A human compass: Ruby Mae Hinepunui Solly on finding her way

Kāi Tahu are multi-faceted; this we know. But Ruby Mae Hinepunui Solly (Kāi Tahu – Waihao, Kāti Māmoe, Waitaha,) takes multi-faceted to the next level. At just 25, Ruby has had more success than she’s willing to admit. Kaituhi Rachel Trow (Kāti Māmoe, Kāi Tahu, Ngāti Hine, Ngāti Tūwharetoa) spoke to Ruby about her Kāi Tahutaka and the next generation of Māori storytellers.

With an impressive array of creative tools in her kete, Ruby is adamant she is Kāi Tahu before anything else. Poet, writer, cellist, taoka puoro practitioner, doctoral candidate, artist, music therapist: every part of Ruby is informed by her Kāi Tahutaka.

“Hearing people think of me as a Kāi Tahu writer before they think of me as any other kind of writer, I think that’s really beautiful,” she says. “It also gives you a scope, as in, I’m writing Kāi Tahu writing. I’m not writing poetry, I’m not writing fiction, I’m not writing non-fiction, I’m writing Kāi Tahu writing.”

Ruby is flattered to be thought of in this way – as a young wahine Māori she looked up to Hinemoana Baker as a writer who was Kāi Tahu first. Ruby is always quick to acknowledge the mana wāhine that came before her – from literary ancestors to her own tūpuna.

Life for young Ruby was based in the Central Plateau. Whakapapa Village, Raurimu, Rotorua and Taupō-nui-a-Tia were her schools, playgrounds, and resting places. She grew up away from her marae
at Waihao, but recalls it fondly. This bittersweet emotion is a theme in Ruby’s poetry collection, Tōku Pāpā, published earlier this year.

Her book’s namesake, her Kāi Tahu father, feeds many important memories from her childhood.

It is woven with heartwarming experiences with her Dad, many involving native manu, although no experience was quite as memorable as the time her Dad befriended a ruru and brought it home as a pet.

Ruru are a recurring theme in Ruby’s book, and life. She wears a pounamu ruru hei tiki around her neck. It looks heavy, handmade, powerful. The pounamu wasn’t crafted for her, but made for her.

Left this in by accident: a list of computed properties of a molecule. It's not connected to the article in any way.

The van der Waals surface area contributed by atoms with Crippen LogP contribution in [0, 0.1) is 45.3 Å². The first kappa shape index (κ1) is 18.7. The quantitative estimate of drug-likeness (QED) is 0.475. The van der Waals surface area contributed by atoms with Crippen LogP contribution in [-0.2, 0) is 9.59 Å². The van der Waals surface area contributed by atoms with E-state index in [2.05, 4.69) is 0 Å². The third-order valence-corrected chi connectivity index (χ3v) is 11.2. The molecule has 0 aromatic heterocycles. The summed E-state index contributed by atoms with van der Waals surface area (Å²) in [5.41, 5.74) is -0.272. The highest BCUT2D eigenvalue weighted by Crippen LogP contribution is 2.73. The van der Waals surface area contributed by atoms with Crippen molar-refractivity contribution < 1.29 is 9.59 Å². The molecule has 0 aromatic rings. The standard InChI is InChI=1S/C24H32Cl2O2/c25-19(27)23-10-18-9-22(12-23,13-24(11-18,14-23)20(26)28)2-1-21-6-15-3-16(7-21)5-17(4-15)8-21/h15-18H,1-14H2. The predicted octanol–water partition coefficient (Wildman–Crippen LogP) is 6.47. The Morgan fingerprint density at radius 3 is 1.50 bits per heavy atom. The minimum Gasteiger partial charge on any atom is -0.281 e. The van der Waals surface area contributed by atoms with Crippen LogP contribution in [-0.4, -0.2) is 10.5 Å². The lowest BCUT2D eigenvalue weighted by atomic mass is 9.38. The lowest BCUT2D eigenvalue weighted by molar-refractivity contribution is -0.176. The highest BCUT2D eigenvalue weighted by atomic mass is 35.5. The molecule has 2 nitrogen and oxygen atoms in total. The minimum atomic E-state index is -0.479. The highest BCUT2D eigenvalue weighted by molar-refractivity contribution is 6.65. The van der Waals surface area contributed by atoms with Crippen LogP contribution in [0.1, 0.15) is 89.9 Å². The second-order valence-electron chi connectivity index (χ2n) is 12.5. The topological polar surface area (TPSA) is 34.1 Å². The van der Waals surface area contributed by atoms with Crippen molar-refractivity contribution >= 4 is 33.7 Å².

She notes the Kāi Tahu kupu for ruru, ‘koukou’, was also the name of a tupuna wahine. It bears moko kauae, similar to a design she’s been mulling over for herself for some time. Carvings in the piece relate to the story of Māui and her namesake tupuna, Hinepunui.

Whakapapa is a consideration in all of Ruby’s work, whether it’s telling the stories of our ancestors or honouring her storytelling forebears. Photographs: Sebastian Lowe

The pounamu is perfect for Ruby, and the children she works with as a music therapist.

“It’s a really special kaitiaki when I’m working as a music therapist … kids are always holding it or playing with it,” she says. It’s easy to forget that, with all these other artistic pursuits Ruby follows, she’s also pursuing a PhD in health. This is where taoka puoro and the cello weave into Ruby’s story.

Ruby is whakamā about admitting she “really enjoyed lockdown”, partly because she managed to finish a taoka puoro album after reclaiming the art she was first taught as a child. Her “main instrument in te ao Pākehā” was the cello. On the album, she layers the two as a way of decolonising her own music practice. The album, titled Pōneke (a reo Māori name for Wellington) is also Ruby’s tribute to the Kāti Māmoe and Kāi Tahu movement southward from Wellington hundreds of years ago – a history that is sometimes forgotten.

Whakapapa is a consideration in all of Ruby’s work, whether it’s telling the stories of our ancestors or honouring her storytelling forebears. When Ruby talks about this new generation of storytellers she is part of, she’s sure to mention those who have come before, like Patricia Grace and Witi Ihimaera. “There’s not just a whakapapa within your whānau, there’s a whakapapa within the things you do.

“That’s a reason to keep you writing. They’ve put so much work in to enable us to have this platform where people are interested in what we have to say … you have to keep writing for Uncle Witi and Aunty Pat.”

And write she has. With one collection published before the age of 25, and another simmering away in the background, Ruby and her peers are living up to their ancestors’ wildest dreams. The popularity of other young indigenous writers, like essa may ranapiri and Tayi Tibble, shows these stories are more sought after than ever – but it’s because people like Patricia and Witi brought them to the table.

Being visible in her mahi and her Kāi Tahutaka is “really special, it’s like being a human compass.” By virtue of her work and who she is, she’s been able to connect people from around the motu who are lost, or want to know more about where they come from.

Connecting the dots for people, for whenua and whakapapa, fits well with the next project on Ruby’s horizon. She’s researching star kōrero – from a uniquely Kāi Tahu perspective, of course. She keeps the gist under wraps but says she hopes to “create something that people are going to be able to use to connect into who they are.

As long as I’m helping people connect into who they are, that’s what success looks like.”

There are lots of bright, shiny things in Ruby’s future. Some things are clear, like her plans for moko kauae. Some things aren’t so clear, like when audiences will be lucky enough to read her next poetry book.